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Putin Gives Amnesty To Entrepreneurs In Gulags

From the New York Times:

Russia’s Stimulus Plan: Open the Gulag Gates

By ANDREW E. KRAMER | August 8, 2013

MOSCOW — A business owner in Russia has a better chance of ending up in the penal colony system once known as the gulag than a common burglar does.

More than 110,000 people are serving time for what Russia calls “economic crimes,” out of a population of about three million self-employed people and owners of small and medium-size businesses….

Gee, that sounds like our country.

But with the Russian economy languishing, President Vladimir V. Putin has devised a plan for turning things around: offer amnesty to some of the imprisoned business people.

Clearly this has been going on for years, probably decades. So how come we are only hearing about this now, when it is supposedly being ‘reformed’?

“This can be understood in the Russian context,” Boris Titov, Mr. Putin’s ombudsman for entrepreneurs’ rights, said of what is, even by the standards of the global recession, a highly unusual stimulus effort.

The amnesty is needed, he said, because the government had “overreacted” to the threat of organized crime and the inequities of privatization and over-prosecuted entrepreneurs during Mr. Putin’s first 12 years in power as president and prime minister.

"The inequities of privatization and over-prosecuted entrepreneurs"? Does that mean they were criminalizing income inequality? That sounds familiar, too. (But note their radically different use of the words ‘stimulus’ and ‘amnesty.’)

Russia’s economy does need help. In the first quarter, growth fell to a rate of 1.6 percent because oil prices are level.

Meanwhile, The Times tells us that our economy is booming along, with a 1.7%, thanks to the economic genius of Obama.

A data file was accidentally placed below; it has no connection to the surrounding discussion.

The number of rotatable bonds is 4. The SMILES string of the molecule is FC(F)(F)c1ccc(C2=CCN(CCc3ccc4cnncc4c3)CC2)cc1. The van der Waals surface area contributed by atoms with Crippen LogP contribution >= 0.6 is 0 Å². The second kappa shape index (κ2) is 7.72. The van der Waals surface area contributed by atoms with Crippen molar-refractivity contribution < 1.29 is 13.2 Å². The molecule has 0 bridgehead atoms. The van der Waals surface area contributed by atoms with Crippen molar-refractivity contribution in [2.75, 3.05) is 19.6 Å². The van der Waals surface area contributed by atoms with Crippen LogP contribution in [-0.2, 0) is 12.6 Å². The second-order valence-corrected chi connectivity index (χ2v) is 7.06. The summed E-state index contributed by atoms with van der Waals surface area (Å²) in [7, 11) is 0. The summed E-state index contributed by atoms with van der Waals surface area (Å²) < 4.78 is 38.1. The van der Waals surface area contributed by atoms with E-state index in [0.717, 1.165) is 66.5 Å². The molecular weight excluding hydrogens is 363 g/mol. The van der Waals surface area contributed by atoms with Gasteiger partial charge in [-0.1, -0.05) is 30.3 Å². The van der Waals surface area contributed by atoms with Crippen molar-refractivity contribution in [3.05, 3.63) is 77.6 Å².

And in that economic climate, few Russians seem willing to risk opening a new business that might create jobs and tax revenue for the government.

Yet another remarkable similarity to our own situation.

Mr. Putin told an audience of chief executives at an economic forum, including Michael L. Corbat of Citigroup and Jeffrey R. Immelt of General Electric, that releasing some businessmen would help revive the economy with “the values of economic freedom and the work and success of entrepreneurs.”

Hopefully, Jeffrey Immelt will pass this radical idea along to Obama. But maybe Obama already knows what Putin is up to. And that’s the real reason he’s so mad at him, because he is going to stop criminalizing people for going into business. 

In 2010, the police investigated a total of 276,435 “economic crimes,” according to the Russian prosecutor general’s office, whose statistics show burglary and robbery are prosecuted less than economic crimes.

So many Russian business owners are doing time that support groups have sprung up in Moscow for their families known as “The 159 Society.” It takes its name from the article on fraud in the criminal code. Rus Sidyashchaya, or Russia Behind Bars, organizes weekly dinners for the wives of imprisoned businessmen.

We have similar anti-business laws in our country. One is called ‘Dodd-Frank.’